37°45'0.58" N, 122°12'10.62" W
Oracle Arena, Oakland, Calif.
Game 6, Western Conference semifinals, Spurs vs. Warriors, 2013
Splitter looks tired. He jogs down the floor after playing defense and stops at the top of the free throw line. It's the fourth quarter. His hands are on his knees; he will play more minutes in this game than any other of the series. Spurs guard Cory Joseph, from the right side of the three-point line, passes to Ginobili. Splitter sets an off-ball screen for Joseph. Then Splitter rolls off that screen to set another, for Ginobili, who dribbles right, stops and cuts left. Splitter pivots and sets him another pick, his body absorbing blows at every turn, jerking back and forth as if standing on a turbulent plane. Ginobili then passes to Boris Diaw, a French big man. Splitter drifts toward the basket, ready to rebound. But Diaw, like a shortstop, catches and fires to Splitter in one fluid motion.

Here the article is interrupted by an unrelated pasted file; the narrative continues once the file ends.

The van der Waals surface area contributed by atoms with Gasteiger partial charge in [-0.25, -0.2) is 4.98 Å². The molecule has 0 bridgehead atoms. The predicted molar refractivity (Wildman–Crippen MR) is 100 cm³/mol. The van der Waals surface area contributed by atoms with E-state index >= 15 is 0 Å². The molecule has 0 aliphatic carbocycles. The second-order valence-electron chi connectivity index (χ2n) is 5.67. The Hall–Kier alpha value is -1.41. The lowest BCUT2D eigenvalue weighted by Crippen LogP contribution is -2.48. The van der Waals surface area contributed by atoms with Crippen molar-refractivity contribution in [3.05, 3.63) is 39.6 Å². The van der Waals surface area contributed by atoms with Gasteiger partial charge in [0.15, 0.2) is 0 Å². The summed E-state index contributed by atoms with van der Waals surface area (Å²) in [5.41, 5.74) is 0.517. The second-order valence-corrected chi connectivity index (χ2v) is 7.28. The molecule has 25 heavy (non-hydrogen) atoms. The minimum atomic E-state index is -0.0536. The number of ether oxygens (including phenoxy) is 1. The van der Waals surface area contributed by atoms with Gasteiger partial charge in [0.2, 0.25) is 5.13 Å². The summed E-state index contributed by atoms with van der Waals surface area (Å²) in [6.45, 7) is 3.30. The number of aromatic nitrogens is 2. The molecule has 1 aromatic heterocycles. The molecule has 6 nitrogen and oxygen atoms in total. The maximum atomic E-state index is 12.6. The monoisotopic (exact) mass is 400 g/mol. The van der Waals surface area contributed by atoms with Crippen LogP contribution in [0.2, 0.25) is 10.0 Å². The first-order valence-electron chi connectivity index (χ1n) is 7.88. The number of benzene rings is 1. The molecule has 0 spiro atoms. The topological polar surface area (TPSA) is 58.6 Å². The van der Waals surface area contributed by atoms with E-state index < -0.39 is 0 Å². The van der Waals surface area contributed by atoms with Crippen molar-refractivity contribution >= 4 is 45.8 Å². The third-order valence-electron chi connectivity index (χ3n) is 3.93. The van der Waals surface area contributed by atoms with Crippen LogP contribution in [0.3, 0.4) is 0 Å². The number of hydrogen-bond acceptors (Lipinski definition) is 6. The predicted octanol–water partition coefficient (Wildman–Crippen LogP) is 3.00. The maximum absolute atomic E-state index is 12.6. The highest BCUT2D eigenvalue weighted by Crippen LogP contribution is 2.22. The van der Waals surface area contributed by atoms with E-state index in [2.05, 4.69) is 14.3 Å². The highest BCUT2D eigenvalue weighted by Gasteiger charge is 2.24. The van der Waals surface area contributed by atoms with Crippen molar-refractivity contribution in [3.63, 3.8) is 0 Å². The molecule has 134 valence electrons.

Splitter finishes with a righthanded layup, and on the way up the court, he raises his arm to Diaw, a toast from one foreigner to another, and returns to his thankless banging.